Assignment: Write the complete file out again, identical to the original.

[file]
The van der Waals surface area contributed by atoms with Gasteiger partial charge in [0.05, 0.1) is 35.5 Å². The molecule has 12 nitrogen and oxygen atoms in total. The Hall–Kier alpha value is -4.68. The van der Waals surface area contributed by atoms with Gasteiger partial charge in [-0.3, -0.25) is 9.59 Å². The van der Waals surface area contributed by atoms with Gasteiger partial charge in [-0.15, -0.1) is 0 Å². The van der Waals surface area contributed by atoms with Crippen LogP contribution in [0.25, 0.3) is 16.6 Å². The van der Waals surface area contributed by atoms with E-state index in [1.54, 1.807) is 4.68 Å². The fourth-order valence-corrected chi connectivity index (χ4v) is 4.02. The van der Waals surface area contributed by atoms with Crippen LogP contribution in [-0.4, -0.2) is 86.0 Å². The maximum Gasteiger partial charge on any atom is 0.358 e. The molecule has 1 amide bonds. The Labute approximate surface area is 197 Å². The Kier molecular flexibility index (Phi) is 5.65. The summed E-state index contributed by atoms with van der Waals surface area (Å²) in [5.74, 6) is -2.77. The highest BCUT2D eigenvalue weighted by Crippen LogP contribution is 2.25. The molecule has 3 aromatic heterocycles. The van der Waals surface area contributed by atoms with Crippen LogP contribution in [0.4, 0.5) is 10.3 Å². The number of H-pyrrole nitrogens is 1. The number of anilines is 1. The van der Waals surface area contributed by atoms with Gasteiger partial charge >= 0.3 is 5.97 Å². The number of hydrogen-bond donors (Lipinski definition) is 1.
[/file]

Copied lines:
The van der Waals surface area contributed by atoms with Gasteiger partial charge in [0.05, 0.1) is 35.5 Å². The molecule has 12 nitrogen and oxygen atoms in total. The Hall–Kier alpha value is -4.68. The van der Waals surface area contributed by atoms with Gasteiger partial charge in [-0.3, -0.25) is 9.59 Å². The van der Waals surface area contributed by atoms with Gasteiger partial charge in [-0.15, -0.1) is 0 Å². The van der Waals surface area contributed by atoms with Crippen LogP contribution in [0.25, 0.3) is 16.6 Å². The van der Waals surface area contributed by atoms with E-state index in [1.54, 1.807) is 4.68 Å². The fourth-order valence-corrected chi connectivity index (χ4v) is 4.02. The van der Waals surface area contributed by atoms with Crippen LogP contribution in [-0.4, -0.2) is 86.0 Å². The maximum Gasteiger partial charge on any atom is 0.358 e. The molecule has 1 amide bonds. The Labute approximate surface area is 197 Å². The Kier molecular flexibility index (Phi) is 5.65. The summed E-state index contributed by atoms with van der Waals surface area (Å²) in [5.74, 6) is -2.77. The highest BCUT2D eigenvalue weighted by Crippen LogP contribution is 2.25. The molecule has 3 aromatic heterocycles. The van der Waals surface area contributed by atoms with Crippen LogP contribution in [0.4, 0.5) is 10.3 Å². The number of H-pyrrole nitrogens is 1. The number of anilines is 1. The van der Waals surface area contributed by atoms with Gasteiger partial charge >= 0.3 is 5.97 Å². The number of hydrogen-bond donors (Lipinski definition) is 1.